andColumbia Pipeline Group Inc.appear close to fixing their overlapping proposed pipeline routes in Ohio, butthey would have to share space with SpectraEnergy Partners LP's TexasEastern Transmission LP, which has still not signed off.
TexasEastern told FERC in a July 6 letter that filings by Rover Pipeline LLC andColumbia Gas Transmission LLCmight imply that Texas Eastern had reached an agreement with them on puttingthe proposed Rover and Leach XPress pipeline projects next to a Texas Easternline for about 13 miles in Monroe and Noble counties in Ohio, but nothing hasbeen agreed to yet.
TexasEastern also said it has not reached an agreement on the use of its right ofway for workspace and spoil storage during construction of whichever of theproposed pipelines comes first.
"TexasEastern is open to a mutually agreeable resolution regarding co-location,provided that Texas Eastern can be certain that the co-location will notadversely affect Texas Eastern's facilities, operations, or the services TexasEastern provides for its shippers," the pipeline told FERC.
In aJuly 8 letter filed in answer, Rover told the commission that placing aconstruction easement over a parallel permanent easement is common practice inthe pipeline and utility industries where space is tight. Rover observed thatTexas Eastern is looking over engineering records to make sure its operationswill not be affected by construction.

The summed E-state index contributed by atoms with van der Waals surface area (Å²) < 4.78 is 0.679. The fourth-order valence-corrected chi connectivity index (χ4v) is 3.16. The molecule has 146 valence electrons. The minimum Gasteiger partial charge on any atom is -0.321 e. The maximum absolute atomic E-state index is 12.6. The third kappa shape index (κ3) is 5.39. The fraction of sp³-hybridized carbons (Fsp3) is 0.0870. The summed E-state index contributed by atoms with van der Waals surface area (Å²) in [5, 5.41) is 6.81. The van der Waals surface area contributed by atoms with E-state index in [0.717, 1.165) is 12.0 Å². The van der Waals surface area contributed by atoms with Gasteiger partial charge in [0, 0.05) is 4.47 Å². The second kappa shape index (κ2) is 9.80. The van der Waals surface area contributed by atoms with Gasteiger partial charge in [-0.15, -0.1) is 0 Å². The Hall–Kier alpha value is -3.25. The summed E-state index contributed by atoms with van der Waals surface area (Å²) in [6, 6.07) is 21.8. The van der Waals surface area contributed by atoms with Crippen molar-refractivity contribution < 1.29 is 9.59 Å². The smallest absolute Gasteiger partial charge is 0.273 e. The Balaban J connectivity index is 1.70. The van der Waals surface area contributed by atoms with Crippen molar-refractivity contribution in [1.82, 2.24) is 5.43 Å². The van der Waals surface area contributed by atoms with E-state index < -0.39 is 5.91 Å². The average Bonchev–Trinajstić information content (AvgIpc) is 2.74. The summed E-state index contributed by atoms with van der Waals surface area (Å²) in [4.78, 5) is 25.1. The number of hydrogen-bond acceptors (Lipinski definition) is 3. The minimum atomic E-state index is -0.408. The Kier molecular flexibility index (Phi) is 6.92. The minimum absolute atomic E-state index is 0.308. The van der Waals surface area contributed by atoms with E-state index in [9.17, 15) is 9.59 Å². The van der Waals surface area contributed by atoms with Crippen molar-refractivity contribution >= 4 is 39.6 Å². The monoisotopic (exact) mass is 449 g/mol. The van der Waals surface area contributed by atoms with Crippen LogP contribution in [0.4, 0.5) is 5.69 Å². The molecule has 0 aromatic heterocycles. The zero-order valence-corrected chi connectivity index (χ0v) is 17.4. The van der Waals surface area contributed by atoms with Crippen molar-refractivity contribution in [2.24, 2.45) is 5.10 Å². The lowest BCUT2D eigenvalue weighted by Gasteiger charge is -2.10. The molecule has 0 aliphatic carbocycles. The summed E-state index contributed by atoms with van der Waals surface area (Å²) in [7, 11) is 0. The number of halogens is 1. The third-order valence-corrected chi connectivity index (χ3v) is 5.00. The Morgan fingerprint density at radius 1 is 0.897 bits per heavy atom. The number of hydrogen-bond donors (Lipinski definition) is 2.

"Roverwill continue to cooperate and provide necessary documentation to Texas Easternand anticipates their approval of Rover's request for use of temporaryworkspace on their easements," Rover said.
Inlate June, FERC said it could not issue certificates for the Rover and Leach XPress projectsuntil their developers found a solution to the overlap.
InJuly 1 filings, Rover and Columbia Gas told FERC they had a tentative solution:They would place their pipelines within a shared 50-foot permanent right of wayand use the same workspace limits for most of the segment. They said there arefive areas where the pipelines would have to deviate from the ideal routes togo around things such as topography, property and sensitive habitat.
Anotherminor complication is that the proposed configuration would mean the pipelineclosest to the Texas Eastern system would have to be installed first, but atthis point it is not certain which proposed pipeline would be built first. Bothprojects must still receive FERC approval. (CP15-93, CP15-514)
Overlappingproposed projects are not common in the interstate gas pipeline industry, butthey do occur. FERC has dealt with the issue in the past. There have been atleast three cases, one involving PortlandNatural Gas Transmission System LP and ,which agreed to sharea section of pipeline to resolve their situation.